Answer Comes In A Dream, pt. 2

Posted Posted in Client/Friend Stories

I wrote recently about a client who kept releasing on a major issue that he had been having with his dad. Finally, and quite unexpectedly, the answer came to him in the form of a very realistic dream. If you haven’t read it, it’s pretty fascinating, to say the least (read Answer Comes In A Dream). I thought you might be interested in the follow-up, so here it is.

My client ended up finally calling his dad, who lives far away, for the first time in maybe a year. Are you ready for what happened? It went just like it did in the dream. Cool. My client explained that he had gotten all of his dad’s messages and texts over that year, and he explained exactly why he hadn’t been ready to respond at the time. His dad was very apologetic for his past behaviors, and he was extremely happy to be in contact with his son again. The whole thing worked like a charm. My client said that he was totally calm, because he felt like he was reading from a script. Of course the script was the contents of a dream from about a month prior.

Here’s the cool thing… My client said, “My dad’s reaction, including the tone, was the weirdest part because it was so close to the dream.” Awesome! Magic really does happen, folks, when we let it. It happens on its schedule, though, and not ours. I’ve tried demanding that it happen according to how I thought it should happen, and that doesn’t work – take my word for it. It was a thorough effort on my part, though…

This reminds me of premonition dreams, which are pretty mind-blowing. That’s when you have a dream and then realize later when you’re awake that your life at that moment is exactly like what you dreamed earlier. Exactly. This will be a separate blog post, though. The main focus on this one isn’t dreams, per se, because the dream was just the vehicle for the magic, for the answer. The point here is that when we do our inner work first by releasing on our problems, the outer world can follow in ways we can’t even imagine. As I’ve mentioned before, though, here’s the trick – we can’t do the releasing in order to bring about the outer changes. If you catch yourself doing that, and I do all the time, then just laugh and release those slick efforts, too. Release anything and everything that might resemble an inner knot in any way. If it’s tight, then let it go. Let go, let go, let go. Then deal with the outer world in an appropriate way. When we do this, we never know what will happen. It might even come in the form of a dream.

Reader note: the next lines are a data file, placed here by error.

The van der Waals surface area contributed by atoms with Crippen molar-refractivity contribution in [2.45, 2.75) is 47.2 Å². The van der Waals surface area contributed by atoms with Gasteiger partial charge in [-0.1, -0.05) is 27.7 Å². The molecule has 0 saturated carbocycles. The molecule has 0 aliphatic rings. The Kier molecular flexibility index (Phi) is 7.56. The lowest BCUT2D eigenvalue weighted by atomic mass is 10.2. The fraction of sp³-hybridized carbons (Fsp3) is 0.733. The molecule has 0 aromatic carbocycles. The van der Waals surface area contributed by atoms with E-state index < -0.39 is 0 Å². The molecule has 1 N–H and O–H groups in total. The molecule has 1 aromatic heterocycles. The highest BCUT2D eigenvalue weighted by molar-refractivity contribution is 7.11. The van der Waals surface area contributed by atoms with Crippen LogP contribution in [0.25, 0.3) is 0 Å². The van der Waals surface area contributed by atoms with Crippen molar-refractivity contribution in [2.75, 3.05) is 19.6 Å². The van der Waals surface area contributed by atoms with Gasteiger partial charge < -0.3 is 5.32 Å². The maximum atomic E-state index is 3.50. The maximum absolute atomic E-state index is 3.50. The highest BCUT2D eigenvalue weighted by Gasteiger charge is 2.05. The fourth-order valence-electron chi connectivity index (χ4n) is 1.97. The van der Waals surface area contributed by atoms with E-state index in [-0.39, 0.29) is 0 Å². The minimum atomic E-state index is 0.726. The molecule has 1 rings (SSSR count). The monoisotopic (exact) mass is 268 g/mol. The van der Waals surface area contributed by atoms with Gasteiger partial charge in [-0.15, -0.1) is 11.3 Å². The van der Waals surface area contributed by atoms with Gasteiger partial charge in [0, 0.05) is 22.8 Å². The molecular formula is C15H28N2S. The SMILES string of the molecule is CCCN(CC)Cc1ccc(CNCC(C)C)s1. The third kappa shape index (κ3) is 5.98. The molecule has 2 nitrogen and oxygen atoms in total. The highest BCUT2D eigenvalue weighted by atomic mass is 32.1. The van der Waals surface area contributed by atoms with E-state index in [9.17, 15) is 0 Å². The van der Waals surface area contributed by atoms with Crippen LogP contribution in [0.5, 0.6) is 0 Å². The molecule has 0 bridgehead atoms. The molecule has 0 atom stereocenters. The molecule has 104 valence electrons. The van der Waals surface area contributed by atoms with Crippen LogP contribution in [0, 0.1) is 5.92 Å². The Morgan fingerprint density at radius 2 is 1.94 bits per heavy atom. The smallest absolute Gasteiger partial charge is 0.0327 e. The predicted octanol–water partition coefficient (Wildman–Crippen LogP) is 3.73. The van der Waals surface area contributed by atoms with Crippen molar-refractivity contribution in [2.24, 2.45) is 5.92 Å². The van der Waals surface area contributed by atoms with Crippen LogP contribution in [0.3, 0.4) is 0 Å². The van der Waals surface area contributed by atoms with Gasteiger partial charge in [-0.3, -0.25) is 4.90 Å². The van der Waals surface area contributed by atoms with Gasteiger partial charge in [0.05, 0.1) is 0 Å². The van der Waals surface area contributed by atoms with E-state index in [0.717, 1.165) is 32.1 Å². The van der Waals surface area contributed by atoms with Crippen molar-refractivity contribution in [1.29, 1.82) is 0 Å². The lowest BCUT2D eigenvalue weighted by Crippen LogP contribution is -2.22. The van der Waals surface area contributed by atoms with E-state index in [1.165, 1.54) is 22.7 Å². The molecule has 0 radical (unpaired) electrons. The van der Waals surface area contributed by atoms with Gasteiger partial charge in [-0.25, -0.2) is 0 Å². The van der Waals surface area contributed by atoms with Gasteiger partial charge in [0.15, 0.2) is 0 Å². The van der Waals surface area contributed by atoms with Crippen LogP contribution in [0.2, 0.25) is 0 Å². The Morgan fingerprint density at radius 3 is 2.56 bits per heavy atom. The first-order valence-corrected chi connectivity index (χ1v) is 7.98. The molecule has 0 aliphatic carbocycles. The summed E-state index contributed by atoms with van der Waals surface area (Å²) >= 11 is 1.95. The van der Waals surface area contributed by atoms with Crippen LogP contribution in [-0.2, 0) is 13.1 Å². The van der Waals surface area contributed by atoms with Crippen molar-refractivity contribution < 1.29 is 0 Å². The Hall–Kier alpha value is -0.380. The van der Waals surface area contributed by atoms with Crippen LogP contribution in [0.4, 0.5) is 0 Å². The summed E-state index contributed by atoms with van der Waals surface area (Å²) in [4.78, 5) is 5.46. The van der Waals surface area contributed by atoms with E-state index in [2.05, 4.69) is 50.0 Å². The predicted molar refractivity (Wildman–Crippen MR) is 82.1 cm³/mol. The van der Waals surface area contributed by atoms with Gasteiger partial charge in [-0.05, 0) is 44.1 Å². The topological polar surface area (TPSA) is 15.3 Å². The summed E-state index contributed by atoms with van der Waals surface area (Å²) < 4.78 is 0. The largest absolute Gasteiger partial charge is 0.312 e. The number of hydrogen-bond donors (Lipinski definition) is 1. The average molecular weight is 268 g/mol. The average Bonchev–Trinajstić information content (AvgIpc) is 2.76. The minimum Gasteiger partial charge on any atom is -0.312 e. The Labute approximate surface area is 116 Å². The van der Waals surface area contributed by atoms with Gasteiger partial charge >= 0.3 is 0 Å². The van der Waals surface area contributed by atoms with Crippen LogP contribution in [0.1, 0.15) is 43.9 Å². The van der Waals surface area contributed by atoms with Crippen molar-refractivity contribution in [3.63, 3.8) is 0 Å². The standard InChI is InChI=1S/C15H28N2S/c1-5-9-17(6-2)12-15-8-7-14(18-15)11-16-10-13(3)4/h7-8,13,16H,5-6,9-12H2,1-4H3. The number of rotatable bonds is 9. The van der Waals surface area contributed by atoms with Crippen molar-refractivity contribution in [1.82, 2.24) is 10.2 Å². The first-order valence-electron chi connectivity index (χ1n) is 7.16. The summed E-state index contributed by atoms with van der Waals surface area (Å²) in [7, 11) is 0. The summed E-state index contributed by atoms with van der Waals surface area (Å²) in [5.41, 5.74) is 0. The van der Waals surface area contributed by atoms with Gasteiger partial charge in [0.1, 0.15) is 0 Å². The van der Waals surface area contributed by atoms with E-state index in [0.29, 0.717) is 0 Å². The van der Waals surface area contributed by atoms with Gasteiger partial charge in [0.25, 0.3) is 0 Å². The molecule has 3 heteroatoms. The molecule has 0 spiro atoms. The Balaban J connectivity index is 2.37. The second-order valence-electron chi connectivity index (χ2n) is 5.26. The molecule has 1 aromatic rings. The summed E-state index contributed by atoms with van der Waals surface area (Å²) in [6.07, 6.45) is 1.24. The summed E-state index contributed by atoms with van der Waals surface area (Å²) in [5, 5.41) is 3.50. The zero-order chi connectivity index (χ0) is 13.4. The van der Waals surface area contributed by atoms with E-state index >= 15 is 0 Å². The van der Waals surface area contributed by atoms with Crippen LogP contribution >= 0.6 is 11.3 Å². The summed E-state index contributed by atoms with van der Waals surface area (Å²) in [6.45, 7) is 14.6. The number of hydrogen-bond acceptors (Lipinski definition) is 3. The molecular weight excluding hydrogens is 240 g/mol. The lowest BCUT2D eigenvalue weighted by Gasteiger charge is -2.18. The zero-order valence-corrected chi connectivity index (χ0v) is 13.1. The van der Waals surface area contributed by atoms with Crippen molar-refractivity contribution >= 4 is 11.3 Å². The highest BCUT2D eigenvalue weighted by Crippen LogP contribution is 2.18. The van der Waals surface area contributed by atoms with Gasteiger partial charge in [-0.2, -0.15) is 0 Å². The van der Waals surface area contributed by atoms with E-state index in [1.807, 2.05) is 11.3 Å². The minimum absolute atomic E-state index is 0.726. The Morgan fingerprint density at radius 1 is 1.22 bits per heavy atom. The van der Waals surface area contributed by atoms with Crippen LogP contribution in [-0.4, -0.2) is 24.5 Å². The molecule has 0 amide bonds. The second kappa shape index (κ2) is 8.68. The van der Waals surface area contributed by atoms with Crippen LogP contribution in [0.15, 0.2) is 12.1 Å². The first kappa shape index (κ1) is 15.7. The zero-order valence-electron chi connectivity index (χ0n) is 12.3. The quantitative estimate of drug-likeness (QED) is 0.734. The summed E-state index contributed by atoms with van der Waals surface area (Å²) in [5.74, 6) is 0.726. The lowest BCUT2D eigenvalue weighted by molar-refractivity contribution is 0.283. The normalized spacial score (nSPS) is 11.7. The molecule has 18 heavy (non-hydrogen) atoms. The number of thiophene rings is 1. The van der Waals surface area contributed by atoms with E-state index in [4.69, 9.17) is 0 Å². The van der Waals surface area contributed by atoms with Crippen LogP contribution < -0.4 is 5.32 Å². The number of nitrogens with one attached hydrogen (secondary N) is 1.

Am I Qualified To Judge?

Posted Posted in Essential Topics

Things happen all the time that we don’t want to happen. Big things might include death, disease, divorce, injury, and job loss. Smaller things might include spilling the spaghetti sauce on the counter or being slightly late to an appointment. Humans are sponges from the time we come out of the womb, learning things all the time, and one of the things that we learn right away is to judge things as being good or bad. This kind of basic judgment is so commonplace that we take it to be our birthright. To judge things as being good or bad is just such an obvious thing to do, and nobody really questions it. Here at A Clean Mind, though, we question it. This is because if we really look, we might see that we aren’t really qualified to judge… anything. And if we aren’t qualified to judge but we keep doing it anyway, then this will inevitably bring us some pain. And like much of the pain that we talk about here, this pain is self-inflicted. And that’s the best kind, because it means we can do something about it. Inner peace, here we come!